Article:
Glass Onion still has something of Johnson’s enduring interest in puzzles, but it’s unfortunately padded out with the shallow cleverness of endless pop culture references.
Rian Johnson’s latest stab at Wes Anderson-does-Clue has a lesser cast, a more pandering script, and a wholly phony “Eat the Rich” political angle. Thankfully, Glass Onion: A Knives Out Mystery also has the same sleuth from the first Knives Out, and Daniel Craig is just as good, if not better — still getting a lot of laughs out of the simple set-up of his folksy, Foghorn Leghorn-adjacent drawl cropping up between lengthy monologues from scheming wealthy ne’er-do-wells. This time, Detective Benoit Blanc (Craig) is dropped surreptitiously onto an advanced tech-equipped island with a cabal of rich celebrity sycophants, all invited for a weekend getaway/murder mystery party by their Steve Jobs-like ringleader, Miles Bron (Edward Norton).
One of the more obnoxious “choices” in this film is to introduce us to its near-full cast right at the outset with a chaotic montage that almost seems to suppose we should know who everyone is already, though in reality what Johnson is doing is mistaking the collection of thinly written stock types (and one-note performances) for more compelling characterizations. It’s all insufferably vapid, and it doesn’t so much feed us any information of who these characters are as it does pack a lot of very lame visual gags and one-liners into a very dense sequence. That sugar rush largely continues for most of Glass Onion’s first act, which leans heavily on plug-and-play joke schematics that amount to people gesturing to made-up products like “Jeremy Renner’s hot sauce” and “Jared Leto’s kombucha” — right up until the film recycles the same trick from the first Knives Out, doubling back to re-examine its narrative from another, unexpected angle.
Partly by design, Glass Onion never musters the same level of inter-connected relationship drama and windy narrative detail that informed the contours of the mystery in Knives Out, and the reason for that becomes cause for a modestly funny joke. (Basically, Blanc’s attempts to solve this mystery, he finally realizes, have been thwarted at every turn because his master analytical mind hasn’t accounted for how “stupid” the murderer is.) That self-aware copout would be easier to take if Glass Onion didn’t also try to mount some kind of earnest class commentary — pretty rich (pun intended) for a movie with a $469m Netflix price tag, some of which ostensibly went to a completely pointless licensing fee for that Beatles song in the title.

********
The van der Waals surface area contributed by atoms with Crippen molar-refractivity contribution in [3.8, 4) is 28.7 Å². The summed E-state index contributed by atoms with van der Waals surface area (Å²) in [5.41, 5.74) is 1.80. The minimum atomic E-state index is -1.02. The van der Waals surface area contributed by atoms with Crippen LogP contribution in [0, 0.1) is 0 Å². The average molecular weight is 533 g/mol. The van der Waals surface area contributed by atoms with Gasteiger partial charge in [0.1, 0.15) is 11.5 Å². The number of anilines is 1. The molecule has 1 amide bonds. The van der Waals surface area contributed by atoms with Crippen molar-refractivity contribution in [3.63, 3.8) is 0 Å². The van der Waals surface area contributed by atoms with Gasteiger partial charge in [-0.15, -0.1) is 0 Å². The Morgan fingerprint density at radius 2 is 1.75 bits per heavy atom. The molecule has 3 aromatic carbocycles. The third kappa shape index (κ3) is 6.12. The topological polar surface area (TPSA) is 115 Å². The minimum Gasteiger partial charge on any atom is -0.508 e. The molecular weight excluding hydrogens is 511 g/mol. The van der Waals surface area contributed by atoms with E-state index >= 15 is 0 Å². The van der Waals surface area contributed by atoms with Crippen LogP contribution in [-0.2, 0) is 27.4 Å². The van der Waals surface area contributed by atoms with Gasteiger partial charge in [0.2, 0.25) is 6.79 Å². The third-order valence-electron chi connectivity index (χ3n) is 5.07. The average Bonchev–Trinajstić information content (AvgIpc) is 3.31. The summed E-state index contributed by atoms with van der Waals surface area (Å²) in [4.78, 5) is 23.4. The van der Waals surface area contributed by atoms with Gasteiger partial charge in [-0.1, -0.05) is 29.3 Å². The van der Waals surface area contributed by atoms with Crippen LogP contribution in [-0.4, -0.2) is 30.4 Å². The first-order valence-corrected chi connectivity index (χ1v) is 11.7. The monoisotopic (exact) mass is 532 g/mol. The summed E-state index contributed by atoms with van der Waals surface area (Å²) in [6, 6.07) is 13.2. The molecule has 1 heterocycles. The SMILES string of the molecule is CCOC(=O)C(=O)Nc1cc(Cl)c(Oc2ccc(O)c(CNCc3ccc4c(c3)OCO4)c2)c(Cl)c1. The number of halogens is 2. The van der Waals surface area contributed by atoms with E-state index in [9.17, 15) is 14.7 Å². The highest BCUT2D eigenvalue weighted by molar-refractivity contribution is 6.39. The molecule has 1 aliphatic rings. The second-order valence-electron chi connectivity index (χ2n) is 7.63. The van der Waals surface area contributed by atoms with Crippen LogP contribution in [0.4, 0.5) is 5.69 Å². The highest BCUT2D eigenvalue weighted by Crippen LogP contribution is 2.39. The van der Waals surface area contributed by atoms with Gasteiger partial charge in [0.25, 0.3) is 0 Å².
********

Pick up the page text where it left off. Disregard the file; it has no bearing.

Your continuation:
The concept of “the disrupters” — the group of pseudo-radical influencers, politicians, and innovators assembled by Norton’s Miles and his ex-wife Andi Brand (Janelle Monáe) — is one that Johnson intends to use to blow up the spot of people who think breaking social norms is cool and subversive. But that doesn’t amount to much more than pandering liberal pablum here, and by the end of Glass Onion, any serious engagement with those ideas is abandoned for a cheaper, easier anarchism that never squares itself with this film’s own lavish production. Anyway, what saves Glass Onion, when one can ignore its more taxing excesses and ideological shortcomings, is Johnson’s enduring interest in puzzles, a quality which won him some earned recognition for the original Knives Out, as someone thinking about whodunnit mechanics in a way that hasn’t been seen in mainstream American cinema for awhile. There’s a bit of that here; one just wishes the cleverness of those ideas wasn’t so exhaustingly padded-out with the more hollow “cleverness” of this film’s endless pop culture references.
You can currently catch Rian Johnson’s Glass Onion in theaters or streaming on Netflix beginning on December 23.
Originally published as part of TIFF 2022 — Dispatch 3.